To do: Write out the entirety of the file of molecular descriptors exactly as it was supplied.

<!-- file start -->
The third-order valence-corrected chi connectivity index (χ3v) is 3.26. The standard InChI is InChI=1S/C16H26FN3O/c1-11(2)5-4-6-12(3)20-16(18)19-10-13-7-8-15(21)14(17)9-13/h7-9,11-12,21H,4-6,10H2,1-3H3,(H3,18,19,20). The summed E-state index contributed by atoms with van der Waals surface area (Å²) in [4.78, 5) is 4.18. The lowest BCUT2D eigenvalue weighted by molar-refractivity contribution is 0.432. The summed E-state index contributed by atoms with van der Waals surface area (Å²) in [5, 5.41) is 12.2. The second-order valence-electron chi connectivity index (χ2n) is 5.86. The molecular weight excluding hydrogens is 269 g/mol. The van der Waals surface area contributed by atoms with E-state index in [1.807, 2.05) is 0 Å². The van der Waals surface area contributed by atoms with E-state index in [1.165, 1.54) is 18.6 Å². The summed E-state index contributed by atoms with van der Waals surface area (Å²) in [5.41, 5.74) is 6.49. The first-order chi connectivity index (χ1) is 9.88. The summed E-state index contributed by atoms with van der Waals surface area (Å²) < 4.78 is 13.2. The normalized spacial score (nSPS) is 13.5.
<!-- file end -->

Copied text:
The third-order valence-corrected chi connectivity index (χ3v) is 3.26. The standard InChI is InChI=1S/C16H26FN3O/c1-11(2)5-4-6-12(3)20-16(18)19-10-13-7-8-15(21)14(17)9-13/h7-9,11-12,21H,4-6,10H2,1-3H3,(H3,18,19,20). The summed E-state index contributed by atoms with van der Waals surface area (Å²) in [4.78, 5) is 4.18. The lowest BCUT2D eigenvalue weighted by molar-refractivity contribution is 0.432. The summed E-state index contributed by atoms with van der Waals surface area (Å²) in [5, 5.41) is 12.2. The second-order valence-electron chi connectivity index (χ2n) is 5.86. The molecular weight excluding hydrogens is 269 g/mol. The van der Waals surface area contributed by atoms with E-state index in [1.807, 2.05) is 0 Å². The van der Waals surface area contributed by atoms with E-state index in [1.165, 1.54) is 18.6 Å². The summed E-state index contributed by atoms with van der Waals surface area (Å²) in [5.41, 5.74) is 6.49. The first-order chi connectivity index (χ1) is 9.88. The summed E-state index contributed by atoms with van der Waals surface area (Å²) < 4.78 is 13.2. The normalized spacial score (nSPS) is 13.5.